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Back a few years ago, my sister gave me an ice cream maker for Christmas. We were both low carbing at the time and I used it quite a bit to make some sugar free ice creams, which weren’t as available then as they are now. It has been sitting in the spare room for a awhile, but this year, I seem to be inspired to use it more.
This is the ice cream maker that I have: Cuisinart ICE-21 Frozen Yogurt-Ice Cream & Sorbet Maker. It makes a quart and half per batch, which is about how much a carton from the store contains. [It used to be a half gallon, but ice cream, like everything thing else is downsized]
I have learned that it is best for me to return the canister back to freezer as soon as it is cleaned out and dry, because otherwise, when I want to make ice cream, I have to wait 24 hours for the thing to freeze. I just stick it in a grocery bag, and tie up the handles so it stays clean and doesn’t get all frosted inside.
I’ve been acquiring rhubarb plants here and there for the last few years, and I have probably 4 different kinds now. Some are the traditional thick, mostly green stems, and others are more slender and bright red. The flavor and sweetness vary, which is why I like having more than one kind.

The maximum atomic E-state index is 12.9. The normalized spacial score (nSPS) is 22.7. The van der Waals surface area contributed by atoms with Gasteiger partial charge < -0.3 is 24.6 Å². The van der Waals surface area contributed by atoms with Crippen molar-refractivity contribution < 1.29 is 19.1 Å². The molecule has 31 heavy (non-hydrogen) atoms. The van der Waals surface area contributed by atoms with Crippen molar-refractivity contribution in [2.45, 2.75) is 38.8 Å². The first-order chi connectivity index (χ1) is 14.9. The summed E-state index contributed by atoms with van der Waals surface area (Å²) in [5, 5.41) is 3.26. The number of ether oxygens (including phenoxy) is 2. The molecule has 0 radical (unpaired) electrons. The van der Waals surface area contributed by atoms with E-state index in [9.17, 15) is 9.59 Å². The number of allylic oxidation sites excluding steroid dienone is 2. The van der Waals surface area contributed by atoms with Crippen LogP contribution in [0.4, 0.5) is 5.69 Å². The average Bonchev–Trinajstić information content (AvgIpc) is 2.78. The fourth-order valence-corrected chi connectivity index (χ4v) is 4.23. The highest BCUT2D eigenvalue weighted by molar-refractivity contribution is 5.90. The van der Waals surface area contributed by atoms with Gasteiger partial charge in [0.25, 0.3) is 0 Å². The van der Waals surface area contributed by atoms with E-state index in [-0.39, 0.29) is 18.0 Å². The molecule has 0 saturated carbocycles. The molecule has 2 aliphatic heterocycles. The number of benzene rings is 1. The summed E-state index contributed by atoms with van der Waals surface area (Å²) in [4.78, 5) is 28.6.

Strawberry and rhubarb are a classic flavor combo for a very good reason – they compliment one another perfectly, creating a sweet, tart refreshing blend. And sherbet is the perfect vehicle for those flavors – creamy, but still very fruity.You can push the fruit mixture through a mesh strainer before chilling, but I preferred the texture when I left the strawberry seeds in – it’s your call though.
Strawberry Rhubarb Sherbet
- 4 cups fruit - cut into fairly thin slices
- 1 & 1/3 cups sugar
- 3/4 cup water
- 1/8 teaspoon salt
- juice of 2 limes
- 2 tablespoons vodka
- 2/3 cup greek yogurt [any fat content you prefer] or half & half
- I evenly divided the fruit, so that I had 2 cups of each, but you can vary the combination how ever you like.
- Place the rhubarb in a large saucepan, along with the sugar and water. Simmer for about 10 minutes.
- Add the strawberries and simmer 5 minutes more.
- Stir in the salt, and allow the mixture to cool slightly.
- Use and immersion blender, regular blender, food processor or what have you to make the mixture smooth.
- Stir in the lime juice and vodka, if using, and then whisk in the dairy. You can vary the fat content by what you use: non-fat to full fat yogurt to half and half, or a combination. The less fat you use, the more icy it will be, because fat doesn't freeze as solidly as the fruit does.
- Chill the mixture in the fridge for several hours or overnight.
- Process according to your ice cream maker's directions.
- Immediately scrape the sherbet into a freezer container, and put in the freezer to ripen [freeze completely]
Even more so than with ice cream, sherbet benefits from about 10 minutes out of the freezer before serving – the slightly warmer temperature makes the fruit flavors really bloom.This will keep a week or so – it helps to press a piece of parchment paper directly in the surface so that no air comes in contact with the sherbet – cuts down on ice crystal formation. Not that is will be very likely to last long enough for that to happen!